However, the big players inside the euro area would welcome Poland as a member of the currency club when the time comes.

``The answer is a strong 'Yes'. Such a signal from one of the best ... performing EU economies, and of the size of Poland, would be perceived as a boost to the single currency,'' said one euro zone diplomat on condition of anonymity.

A foreign ministry source in Germany described Poland as a ``dynamic and reform-oriented country''.

``It is good that Poland is already actively participating in efforts to deepen economic and currency union,'' the source said.


Poland, the EU's sixth biggest country by population and eastern Europe's biggest economy, differs from its neighbours in that it sees itself as a major player in European decision-making, not just a rank-and-file member.

It has set it sights on eventual euro entry since Tusk first became prime minister in 2007.

Fiscal policy is focused on meeting the euro's convergence criteria, including cutting the deficit to about 3.5 percent of gross domestic product this year from last year's 5.1 percent.

Before joining the euro, Poland would also have to enter a mechanism called ERM-2. That involves pegging its currency to the euro for two years and preventing it from fluctuating outside a set range. Economists say this is achievable.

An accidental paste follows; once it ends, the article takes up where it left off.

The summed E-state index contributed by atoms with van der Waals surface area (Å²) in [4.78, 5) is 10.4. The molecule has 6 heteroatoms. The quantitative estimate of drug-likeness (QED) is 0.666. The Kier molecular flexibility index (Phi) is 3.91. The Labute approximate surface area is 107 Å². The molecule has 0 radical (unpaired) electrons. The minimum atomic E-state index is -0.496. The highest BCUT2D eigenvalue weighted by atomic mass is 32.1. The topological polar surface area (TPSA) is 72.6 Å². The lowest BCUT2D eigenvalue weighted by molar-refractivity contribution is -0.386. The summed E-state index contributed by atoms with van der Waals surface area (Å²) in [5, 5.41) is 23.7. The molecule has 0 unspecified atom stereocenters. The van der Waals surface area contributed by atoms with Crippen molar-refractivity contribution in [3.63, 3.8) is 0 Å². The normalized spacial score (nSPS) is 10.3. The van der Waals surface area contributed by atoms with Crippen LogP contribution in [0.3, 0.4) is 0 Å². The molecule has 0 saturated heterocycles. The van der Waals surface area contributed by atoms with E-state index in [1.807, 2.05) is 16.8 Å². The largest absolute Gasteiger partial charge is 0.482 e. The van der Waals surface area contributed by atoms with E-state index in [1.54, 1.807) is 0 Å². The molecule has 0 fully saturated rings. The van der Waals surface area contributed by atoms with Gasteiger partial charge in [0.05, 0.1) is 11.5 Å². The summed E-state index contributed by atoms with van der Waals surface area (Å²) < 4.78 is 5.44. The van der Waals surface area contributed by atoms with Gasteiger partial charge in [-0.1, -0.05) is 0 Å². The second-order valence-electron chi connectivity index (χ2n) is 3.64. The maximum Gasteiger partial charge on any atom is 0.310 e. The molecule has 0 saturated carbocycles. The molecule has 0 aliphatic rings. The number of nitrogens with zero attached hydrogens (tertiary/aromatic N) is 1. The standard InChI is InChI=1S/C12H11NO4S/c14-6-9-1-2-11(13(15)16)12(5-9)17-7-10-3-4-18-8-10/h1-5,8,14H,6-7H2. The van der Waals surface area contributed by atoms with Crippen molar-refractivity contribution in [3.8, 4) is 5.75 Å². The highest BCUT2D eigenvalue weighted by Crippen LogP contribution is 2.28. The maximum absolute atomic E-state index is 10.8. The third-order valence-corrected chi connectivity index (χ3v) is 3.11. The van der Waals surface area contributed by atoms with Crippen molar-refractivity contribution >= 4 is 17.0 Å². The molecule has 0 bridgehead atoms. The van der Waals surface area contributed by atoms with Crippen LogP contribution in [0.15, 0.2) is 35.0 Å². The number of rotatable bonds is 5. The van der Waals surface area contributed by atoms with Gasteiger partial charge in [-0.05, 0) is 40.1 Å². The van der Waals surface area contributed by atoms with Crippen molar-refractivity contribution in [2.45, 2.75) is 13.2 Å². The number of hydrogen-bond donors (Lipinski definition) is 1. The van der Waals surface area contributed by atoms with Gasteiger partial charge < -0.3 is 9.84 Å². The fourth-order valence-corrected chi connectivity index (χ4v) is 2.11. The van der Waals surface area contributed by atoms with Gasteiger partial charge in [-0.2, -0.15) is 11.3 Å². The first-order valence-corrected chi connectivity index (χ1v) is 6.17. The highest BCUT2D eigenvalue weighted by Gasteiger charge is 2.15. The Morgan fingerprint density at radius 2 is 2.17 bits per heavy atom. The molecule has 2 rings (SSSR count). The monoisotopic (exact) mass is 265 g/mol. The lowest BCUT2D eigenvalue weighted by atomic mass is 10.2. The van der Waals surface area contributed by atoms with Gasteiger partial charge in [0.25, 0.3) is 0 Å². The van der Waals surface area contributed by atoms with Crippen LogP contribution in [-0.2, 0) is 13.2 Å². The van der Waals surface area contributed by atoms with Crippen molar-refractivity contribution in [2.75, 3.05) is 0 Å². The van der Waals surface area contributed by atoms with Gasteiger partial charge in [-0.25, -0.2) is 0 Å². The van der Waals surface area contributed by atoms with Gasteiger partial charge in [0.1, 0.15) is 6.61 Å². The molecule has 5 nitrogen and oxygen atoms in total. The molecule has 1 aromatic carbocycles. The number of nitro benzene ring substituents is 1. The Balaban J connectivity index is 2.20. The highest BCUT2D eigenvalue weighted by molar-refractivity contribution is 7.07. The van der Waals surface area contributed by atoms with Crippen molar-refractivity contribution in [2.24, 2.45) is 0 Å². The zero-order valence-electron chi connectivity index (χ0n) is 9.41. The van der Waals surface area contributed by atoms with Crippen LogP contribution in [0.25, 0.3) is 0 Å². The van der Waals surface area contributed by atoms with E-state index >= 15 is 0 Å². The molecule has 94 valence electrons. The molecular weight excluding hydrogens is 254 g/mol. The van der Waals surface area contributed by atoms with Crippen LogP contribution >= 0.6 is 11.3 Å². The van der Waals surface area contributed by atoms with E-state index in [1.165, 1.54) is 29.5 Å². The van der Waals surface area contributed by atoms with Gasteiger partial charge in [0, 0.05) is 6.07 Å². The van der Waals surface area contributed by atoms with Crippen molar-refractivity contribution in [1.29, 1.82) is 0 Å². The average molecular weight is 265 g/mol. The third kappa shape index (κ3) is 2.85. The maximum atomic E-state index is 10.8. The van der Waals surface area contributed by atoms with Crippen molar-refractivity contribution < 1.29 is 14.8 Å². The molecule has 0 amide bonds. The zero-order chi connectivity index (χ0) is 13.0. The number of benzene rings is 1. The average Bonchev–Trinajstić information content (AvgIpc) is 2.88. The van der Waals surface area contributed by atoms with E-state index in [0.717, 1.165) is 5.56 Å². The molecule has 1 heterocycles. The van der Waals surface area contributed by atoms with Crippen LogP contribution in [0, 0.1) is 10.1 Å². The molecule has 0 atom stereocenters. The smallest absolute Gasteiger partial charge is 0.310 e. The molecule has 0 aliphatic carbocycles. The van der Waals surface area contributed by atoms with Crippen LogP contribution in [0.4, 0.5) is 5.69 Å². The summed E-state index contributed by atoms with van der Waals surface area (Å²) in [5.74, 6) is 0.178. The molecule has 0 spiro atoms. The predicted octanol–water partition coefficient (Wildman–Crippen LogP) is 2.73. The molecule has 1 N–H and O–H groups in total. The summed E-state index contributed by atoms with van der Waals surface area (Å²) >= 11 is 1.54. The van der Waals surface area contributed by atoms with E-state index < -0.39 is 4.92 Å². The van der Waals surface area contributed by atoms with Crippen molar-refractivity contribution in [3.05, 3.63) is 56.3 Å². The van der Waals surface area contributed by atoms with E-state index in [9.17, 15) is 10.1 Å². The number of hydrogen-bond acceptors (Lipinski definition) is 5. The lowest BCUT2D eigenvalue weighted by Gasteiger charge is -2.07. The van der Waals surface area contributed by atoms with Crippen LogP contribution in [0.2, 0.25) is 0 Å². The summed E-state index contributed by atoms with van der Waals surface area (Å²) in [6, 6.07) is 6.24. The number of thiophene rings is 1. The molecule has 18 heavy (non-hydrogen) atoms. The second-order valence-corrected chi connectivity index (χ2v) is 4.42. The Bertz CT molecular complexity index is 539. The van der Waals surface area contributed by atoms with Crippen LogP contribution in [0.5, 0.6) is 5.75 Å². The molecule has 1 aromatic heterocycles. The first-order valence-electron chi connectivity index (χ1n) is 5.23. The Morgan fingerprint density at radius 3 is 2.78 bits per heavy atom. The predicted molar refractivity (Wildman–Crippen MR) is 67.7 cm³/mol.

But the crisis in the euro zone cooled Poland's political desire for entry. Tusk's original target of joining in 2012 came and went. Officials avoided public statements on the issue. One person familiar with the government's thinking said earlier this year accession was possibly a decade away.

This began to shift over the summer when it became clear that euro zone states, in response to the crisis, were pushing for greater integration. One element, the banking union, presented a particular dilemma for Poland.

Under the plans being drafted, the union would impose regulations affecting all EU members, but a large part of the decision-making would take place within the European Central Bank, effectively excluding non-euro members.

Britain, once an ally of Poland in the EU, responded by pulling away. Poland is leaning towards the opposite approach: deeper engagement.

``A new construction is in the making, a new formula of integration,'' said Pawel Swieboda, head of Poland's DemosEuropa think-tank. ``The Polish government understands this very well.''

``There are political aspects here. In order to have influence, you need to be inside. This is an ever more frequently appearing argument,'' Swieboda said.

As a prelude to entry, Poland would have to change a clause in the constitution that says only the central bank can print money. This would require a two-thirds majority in parliament, which government supporters believe they can scrape together.

There is, however, not yet a consensus among Polish policymakers.

A source close to the government, who spoke on condition of anonymity, acknowledged that not every cabinet member was convinced that working towards euro adoption is worthwhile.

Some leading politicians believe the euro zone may not survive. Others believe that Poland, through its resilience to the global financial crisis so far, has proven strong enough to be able to continue outside the single currency.

(Additional reporting by Jan Strupczewski in Brussels, Alexandra Hudson in Berlin and Paul Taylor in Paris. Editing by Christian Lowe and Mike Peacock)